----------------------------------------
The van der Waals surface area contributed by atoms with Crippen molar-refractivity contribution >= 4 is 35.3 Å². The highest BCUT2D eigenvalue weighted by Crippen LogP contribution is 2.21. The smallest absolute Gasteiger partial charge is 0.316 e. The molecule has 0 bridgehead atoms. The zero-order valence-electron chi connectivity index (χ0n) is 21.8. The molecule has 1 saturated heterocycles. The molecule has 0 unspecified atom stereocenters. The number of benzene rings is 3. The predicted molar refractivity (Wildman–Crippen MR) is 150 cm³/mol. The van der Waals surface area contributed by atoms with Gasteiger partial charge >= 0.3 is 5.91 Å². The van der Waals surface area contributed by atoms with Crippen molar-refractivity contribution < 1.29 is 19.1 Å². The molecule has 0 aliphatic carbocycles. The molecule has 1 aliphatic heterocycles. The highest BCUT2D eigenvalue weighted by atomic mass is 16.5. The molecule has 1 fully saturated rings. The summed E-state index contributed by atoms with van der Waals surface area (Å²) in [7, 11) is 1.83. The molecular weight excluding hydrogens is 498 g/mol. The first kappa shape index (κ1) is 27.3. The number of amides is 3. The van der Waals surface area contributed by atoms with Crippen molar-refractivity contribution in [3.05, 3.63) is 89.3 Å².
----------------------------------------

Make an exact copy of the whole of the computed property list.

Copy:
The van der Waals surface area contributed by atoms with Crippen molar-refractivity contribution >= 4 is 35.3 Å². The highest BCUT2D eigenvalue weighted by Crippen LogP contribution is 2.21. The smallest absolute Gasteiger partial charge is 0.316 e. The molecule has 0 bridgehead atoms. The zero-order valence-electron chi connectivity index (χ0n) is 21.8. The molecule has 1 saturated heterocycles. The molecule has 0 unspecified atom stereocenters. The number of benzene rings is 3. The predicted molar refractivity (Wildman–Crippen MR) is 150 cm³/mol. The van der Waals surface area contributed by atoms with Gasteiger partial charge >= 0.3 is 5.91 Å². The van der Waals surface area contributed by atoms with Crippen molar-refractivity contribution < 1.29 is 19.1 Å². The molecule has 0 aliphatic carbocycles. The molecule has 1 aliphatic heterocycles. The highest BCUT2D eigenvalue weighted by atomic mass is 16.5. The molecule has 1 fully saturated rings. The summed E-state index contributed by atoms with van der Waals surface area (Å²) in [7, 11) is 1.83. The molecular weight excluding hydrogens is 498 g/mol. The first kappa shape index (κ1) is 27.3. The number of amides is 3. The van der Waals surface area contributed by atoms with Crippen molar-refractivity contribution in [3.05, 3.63) is 89.3 Å².